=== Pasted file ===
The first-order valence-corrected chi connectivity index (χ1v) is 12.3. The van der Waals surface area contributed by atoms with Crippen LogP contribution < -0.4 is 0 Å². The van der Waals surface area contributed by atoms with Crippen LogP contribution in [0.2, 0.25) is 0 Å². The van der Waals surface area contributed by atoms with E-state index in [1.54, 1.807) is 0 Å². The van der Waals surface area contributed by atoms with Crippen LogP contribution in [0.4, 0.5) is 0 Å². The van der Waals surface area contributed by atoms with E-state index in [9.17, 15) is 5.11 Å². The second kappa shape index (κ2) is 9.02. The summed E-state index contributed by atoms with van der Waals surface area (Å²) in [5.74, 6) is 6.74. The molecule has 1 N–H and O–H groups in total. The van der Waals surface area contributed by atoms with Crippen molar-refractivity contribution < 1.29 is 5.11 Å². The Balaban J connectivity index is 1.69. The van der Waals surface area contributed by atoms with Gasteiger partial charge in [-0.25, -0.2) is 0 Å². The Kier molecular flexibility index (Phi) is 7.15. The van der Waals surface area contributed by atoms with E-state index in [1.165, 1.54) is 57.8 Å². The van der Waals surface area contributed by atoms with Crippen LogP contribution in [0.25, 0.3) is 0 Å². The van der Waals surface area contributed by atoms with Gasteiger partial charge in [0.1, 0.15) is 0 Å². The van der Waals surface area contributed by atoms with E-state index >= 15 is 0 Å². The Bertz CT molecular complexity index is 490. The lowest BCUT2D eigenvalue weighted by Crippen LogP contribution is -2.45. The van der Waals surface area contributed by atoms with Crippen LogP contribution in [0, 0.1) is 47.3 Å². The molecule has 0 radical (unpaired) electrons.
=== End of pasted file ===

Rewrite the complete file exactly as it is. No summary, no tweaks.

The first-order valence-corrected chi connectivity index (χ1v) is 12.3. The van der Waals surface area contributed by atoms with Crippen LogP contribution < -0.4 is 0 Å². The van der Waals surface area contributed by atoms with Crippen LogP contribution in [0.2, 0.25) is 0 Å². The van der Waals surface area contributed by atoms with E-state index in [1.54, 1.807) is 0 Å². The van der Waals surface area contributed by atoms with Crippen LogP contribution in [0.4, 0.5) is 0 Å². The van der Waals surface area contributed by atoms with E-state index in [9.17, 15) is 5.11 Å². The second kappa shape index (κ2) is 9.02. The summed E-state index contributed by atoms with van der Waals surface area (Å²) in [5.74, 6) is 6.74. The molecule has 1 N–H and O–H groups in total. The van der Waals surface area contributed by atoms with Crippen molar-refractivity contribution < 1.29 is 5.11 Å². The Balaban J connectivity index is 1.69. The van der Waals surface area contributed by atoms with Gasteiger partial charge in [-0.25, -0.2) is 0 Å². The Kier molecular flexibility index (Phi) is 7.15. The van der Waals surface area contributed by atoms with E-state index in [1.165, 1.54) is 57.8 Å². The van der Waals surface area contributed by atoms with Crippen LogP contribution in [0.25, 0.3) is 0 Å². The van der Waals surface area contributed by atoms with Gasteiger partial charge in [0.1, 0.15) is 0 Å². The van der Waals surface area contributed by atoms with E-state index >= 15 is 0 Å². The Bertz CT molecular complexity index is 490. The lowest BCUT2D eigenvalue weighted by Crippen LogP contribution is -2.45. The van der Waals surface area contributed by atoms with Crippen LogP contribution in [0, 0.1) is 47.3 Å². The molecule has 0 radical (unpaired) electrons.